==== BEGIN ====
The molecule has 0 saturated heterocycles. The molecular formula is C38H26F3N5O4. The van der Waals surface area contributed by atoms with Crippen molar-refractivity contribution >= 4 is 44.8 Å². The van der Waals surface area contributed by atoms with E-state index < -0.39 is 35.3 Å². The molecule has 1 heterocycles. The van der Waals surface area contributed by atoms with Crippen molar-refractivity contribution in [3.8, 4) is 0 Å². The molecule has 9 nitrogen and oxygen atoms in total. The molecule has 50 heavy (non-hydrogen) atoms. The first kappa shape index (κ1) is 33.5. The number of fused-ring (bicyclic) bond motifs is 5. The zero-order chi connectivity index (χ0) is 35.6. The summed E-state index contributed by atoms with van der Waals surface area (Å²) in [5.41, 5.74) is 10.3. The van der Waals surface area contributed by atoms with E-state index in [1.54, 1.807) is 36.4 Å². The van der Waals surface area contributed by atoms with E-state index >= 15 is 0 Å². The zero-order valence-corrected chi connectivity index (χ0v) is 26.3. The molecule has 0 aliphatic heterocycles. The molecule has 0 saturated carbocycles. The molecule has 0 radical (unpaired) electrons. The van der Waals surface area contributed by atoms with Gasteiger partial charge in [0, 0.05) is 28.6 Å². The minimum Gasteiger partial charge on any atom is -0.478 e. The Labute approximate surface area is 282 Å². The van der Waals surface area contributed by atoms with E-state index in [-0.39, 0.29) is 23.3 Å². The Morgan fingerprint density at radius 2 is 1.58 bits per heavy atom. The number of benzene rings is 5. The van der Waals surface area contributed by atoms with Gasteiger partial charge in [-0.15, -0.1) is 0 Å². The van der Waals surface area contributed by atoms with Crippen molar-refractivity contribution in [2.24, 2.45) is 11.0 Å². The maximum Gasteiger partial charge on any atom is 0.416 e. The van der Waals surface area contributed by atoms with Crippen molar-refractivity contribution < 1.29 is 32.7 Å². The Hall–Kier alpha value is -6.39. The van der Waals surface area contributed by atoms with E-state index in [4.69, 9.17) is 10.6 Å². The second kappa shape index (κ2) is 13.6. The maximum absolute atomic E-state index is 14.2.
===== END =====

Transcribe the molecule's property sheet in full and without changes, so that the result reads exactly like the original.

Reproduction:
The molecule has 0 saturated heterocycles. The molecular formula is C38H26F3N5O4. The van der Waals surface area contributed by atoms with Crippen molar-refractivity contribution >= 4 is 44.8 Å². The van der Waals surface area contributed by atoms with E-state index < -0.39 is 35.3 Å². The molecule has 1 heterocycles. The van der Waals surface area contributed by atoms with Crippen molar-refractivity contribution in [3.8, 4) is 0 Å². The molecule has 9 nitrogen and oxygen atoms in total. The molecule has 50 heavy (non-hydrogen) atoms. The first kappa shape index (κ1) is 33.5. The number of fused-ring (bicyclic) bond motifs is 5. The zero-order chi connectivity index (χ0) is 35.6. The summed E-state index contributed by atoms with van der Waals surface area (Å²) in [5.41, 5.74) is 10.3. The van der Waals surface area contributed by atoms with E-state index in [1.54, 1.807) is 36.4 Å². The van der Waals surface area contributed by atoms with E-state index >= 15 is 0 Å². The zero-order valence-corrected chi connectivity index (χ0v) is 26.3. The molecule has 0 aliphatic heterocycles. The molecule has 0 saturated carbocycles. The molecule has 0 radical (unpaired) electrons. The van der Waals surface area contributed by atoms with Gasteiger partial charge in [0, 0.05) is 28.6 Å². The minimum Gasteiger partial charge on any atom is -0.478 e. The Labute approximate surface area is 282 Å². The van der Waals surface area contributed by atoms with E-state index in [-0.39, 0.29) is 23.3 Å². The Morgan fingerprint density at radius 2 is 1.58 bits per heavy atom. The number of benzene rings is 5. The van der Waals surface area contributed by atoms with Gasteiger partial charge in [-0.15, -0.1) is 0 Å². The van der Waals surface area contributed by atoms with Crippen molar-refractivity contribution in [2.24, 2.45) is 11.0 Å². The maximum Gasteiger partial charge on any atom is 0.416 e. The van der Waals surface area contributed by atoms with Crippen molar-refractivity contribution < 1.29 is 32.7 Å². The Hall–Kier alpha value is -6.39. The van der Waals surface area contributed by atoms with E-state index in [4.69, 9.17) is 10.6 Å². The second kappa shape index (κ2) is 13.6. The maximum absolute atomic E-state index is 14.2.